Geotpf:

    You are wrong about this. The vote to remove him in Congress was unanimous, however they have don’t have the formality of impeachment procedures in their Constitution as we do. The Supreme Court also unanimously ruled that he was in violation of the Honduran Constitution, which makes it treason to even attempt to change the term limit laws. Because the country has no vice-president, a member of his own political party, a civilian, was appointed to the presidency. The Supreme Court is given the authority to use the military in the Honduran Constitution.

    However, if you don’t believe me, perhaps the Congressional Research Service could change your mind:

  44. Lemme copy a bit from the Wikipedia article on this:

    No foreign governments have recognized the new government and many of them have described the events as a coup d’?tat.[14] The United Nations, the Organization of American States,[15] the United States, and the European Union condemned the removal of Zelaya as a military coup. The OAS suspended Honduras on Saturday, 4 July, after the caretaker government refused to reinstate President Zelaya.[16][17] In response, the military’s chief lawyer, Colonel Herberth Bayardo Inestroza, stated, “In the moment that we took him out of the country, in the way that he was taken out, there was a crime. Because of the circumstances of the moment this crime occurred, there is going to be a justification and cause for acquittal that will protect us.” Deputy Attorney General Roy David Urtecho has begun an investigation into why Zelaya was removed from Honduras by force instead of being charged in court.[18]

    My argument is that he should have been charged in court instead of being removed by force. The fact that he was removed by force makes it a coup, period.

  45. Another odd thing is that the Honduran Constitution actually does not have a separate process for impeachment, according to the analysis of the Law Library of Congress. It used to mention impeachment, but gave no process. However, it also granted politicians immunity. A Decree in 2003 repealed both provisions; no politician has general immunity, but there is no special impeachment process. Violations of Honduran law by the President are dealt with through the normal court system alone.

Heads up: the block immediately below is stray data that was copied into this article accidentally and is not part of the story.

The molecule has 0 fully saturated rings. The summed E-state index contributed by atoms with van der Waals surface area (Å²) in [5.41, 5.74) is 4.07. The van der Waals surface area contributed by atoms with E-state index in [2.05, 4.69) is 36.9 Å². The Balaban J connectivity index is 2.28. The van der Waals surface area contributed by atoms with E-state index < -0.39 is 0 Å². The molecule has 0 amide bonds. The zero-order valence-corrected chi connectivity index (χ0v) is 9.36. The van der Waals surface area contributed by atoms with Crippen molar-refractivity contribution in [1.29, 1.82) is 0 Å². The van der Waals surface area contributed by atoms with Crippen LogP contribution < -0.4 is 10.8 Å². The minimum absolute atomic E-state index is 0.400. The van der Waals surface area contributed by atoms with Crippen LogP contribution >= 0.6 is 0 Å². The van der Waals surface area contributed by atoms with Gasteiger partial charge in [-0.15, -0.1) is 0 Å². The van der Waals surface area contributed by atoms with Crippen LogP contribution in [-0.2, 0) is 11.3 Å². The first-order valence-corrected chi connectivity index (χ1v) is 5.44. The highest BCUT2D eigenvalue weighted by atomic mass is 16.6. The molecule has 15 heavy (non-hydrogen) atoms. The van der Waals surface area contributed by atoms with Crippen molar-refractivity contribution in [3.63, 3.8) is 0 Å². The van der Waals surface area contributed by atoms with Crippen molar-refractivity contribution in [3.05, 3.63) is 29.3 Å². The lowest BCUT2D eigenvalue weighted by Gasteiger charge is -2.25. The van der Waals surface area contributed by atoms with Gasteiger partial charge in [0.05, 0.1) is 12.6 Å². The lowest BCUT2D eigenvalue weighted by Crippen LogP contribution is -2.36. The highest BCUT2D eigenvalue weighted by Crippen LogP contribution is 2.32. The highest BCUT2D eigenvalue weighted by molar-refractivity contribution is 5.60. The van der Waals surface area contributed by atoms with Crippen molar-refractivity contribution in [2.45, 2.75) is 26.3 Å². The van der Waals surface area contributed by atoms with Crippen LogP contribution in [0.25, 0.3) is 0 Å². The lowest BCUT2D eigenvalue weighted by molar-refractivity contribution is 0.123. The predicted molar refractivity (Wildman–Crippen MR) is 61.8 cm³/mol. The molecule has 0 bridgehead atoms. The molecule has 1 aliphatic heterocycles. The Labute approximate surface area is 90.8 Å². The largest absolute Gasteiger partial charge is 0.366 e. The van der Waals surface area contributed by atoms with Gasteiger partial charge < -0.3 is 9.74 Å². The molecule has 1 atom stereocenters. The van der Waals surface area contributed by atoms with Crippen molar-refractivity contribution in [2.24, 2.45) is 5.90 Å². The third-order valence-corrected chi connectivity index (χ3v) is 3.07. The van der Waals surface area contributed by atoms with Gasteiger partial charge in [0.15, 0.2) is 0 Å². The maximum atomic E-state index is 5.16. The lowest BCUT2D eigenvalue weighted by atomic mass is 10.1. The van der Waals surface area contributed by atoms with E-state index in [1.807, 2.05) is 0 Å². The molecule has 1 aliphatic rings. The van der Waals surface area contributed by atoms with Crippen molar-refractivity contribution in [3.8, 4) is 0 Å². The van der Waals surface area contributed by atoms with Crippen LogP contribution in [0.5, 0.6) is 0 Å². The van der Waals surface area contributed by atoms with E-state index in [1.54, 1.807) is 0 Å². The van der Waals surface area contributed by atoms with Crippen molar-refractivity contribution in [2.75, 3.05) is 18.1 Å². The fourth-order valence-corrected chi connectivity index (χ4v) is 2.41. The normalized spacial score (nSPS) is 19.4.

The Law Library of Congress concludes that the removal appears to follow Honduran law, but that exiling him from the country appears to be illegal. He should have been held for the trial that the Supreme Court ordered.

  46. @ Geotpf

    Here is a good WSJ article from June on the topic.

    If you don’t subscribe, e-mail me and I’ll send you the text.

    -JGB

  47. This has really turned out to be way to much trouble for Honduras. Why did they not just shoot him

    Yep. If you strike at the (would-be) king . . . .

    Thanks for playing, Geotpf. You provided a sterling example of getting pwned on a comment board.

  48. “In the moment that we took him out of the country, in the way that he was taken out, there was a crime”

    Yes, “in the moment that [they] took him out of the country” it was a crime. Exiling him was illegal.

    My argument is that he should have been charged in court instead of being removed by force. The fact that he was removed by force makes it a coup, period.

    He should have been charged in court. But he should have been arrested. The two things are separate. The fact that he was removed by force was in accordance with law. The fact that he was sent out of the country was not.

  49. From the above mentioned WSJ article: